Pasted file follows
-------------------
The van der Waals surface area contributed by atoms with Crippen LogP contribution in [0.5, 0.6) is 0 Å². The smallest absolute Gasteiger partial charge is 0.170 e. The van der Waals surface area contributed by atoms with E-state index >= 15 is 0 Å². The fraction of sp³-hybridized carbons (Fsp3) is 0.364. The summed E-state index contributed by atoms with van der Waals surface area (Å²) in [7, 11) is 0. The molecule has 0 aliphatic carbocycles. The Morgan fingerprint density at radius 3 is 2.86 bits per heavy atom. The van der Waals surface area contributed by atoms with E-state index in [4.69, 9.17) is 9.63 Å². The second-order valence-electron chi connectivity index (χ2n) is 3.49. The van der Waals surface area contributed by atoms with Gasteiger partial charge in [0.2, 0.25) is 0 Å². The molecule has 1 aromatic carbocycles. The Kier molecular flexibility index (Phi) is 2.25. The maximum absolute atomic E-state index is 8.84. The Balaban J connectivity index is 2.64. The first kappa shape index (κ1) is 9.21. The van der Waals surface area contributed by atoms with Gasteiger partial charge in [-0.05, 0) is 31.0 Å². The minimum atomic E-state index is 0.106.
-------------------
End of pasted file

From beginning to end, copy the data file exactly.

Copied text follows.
The van der Waals surface area contributed by atoms with Crippen LogP contribution in [0.5, 0.6) is 0 Å². The smallest absolute Gasteiger partial charge is 0.170 e. The van der Waals surface area contributed by atoms with E-state index >= 15 is 0 Å². The fraction of sp³-hybridized carbons (Fsp3) is 0.364. The summed E-state index contributed by atoms with van der Waals surface area (Å²) in [7, 11) is 0. The molecule has 0 aliphatic carbocycles. The Morgan fingerprint density at radius 3 is 2.86 bits per heavy atom. The van der Waals surface area contributed by atoms with E-state index in [4.69, 9.17) is 9.63 Å². The second-order valence-electron chi connectivity index (χ2n) is 3.49. The van der Waals surface area contributed by atoms with Gasteiger partial charge in [0.2, 0.25) is 0 Å². The molecule has 1 aromatic carbocycles. The Kier molecular flexibility index (Phi) is 2.25. The maximum absolute atomic E-state index is 8.84. The Balaban J connectivity index is 2.64. The first kappa shape index (κ1) is 9.21. The van der Waals surface area contributed by atoms with Gasteiger partial charge in [-0.05, 0) is 31.0 Å². The minimum atomic E-state index is 0.106.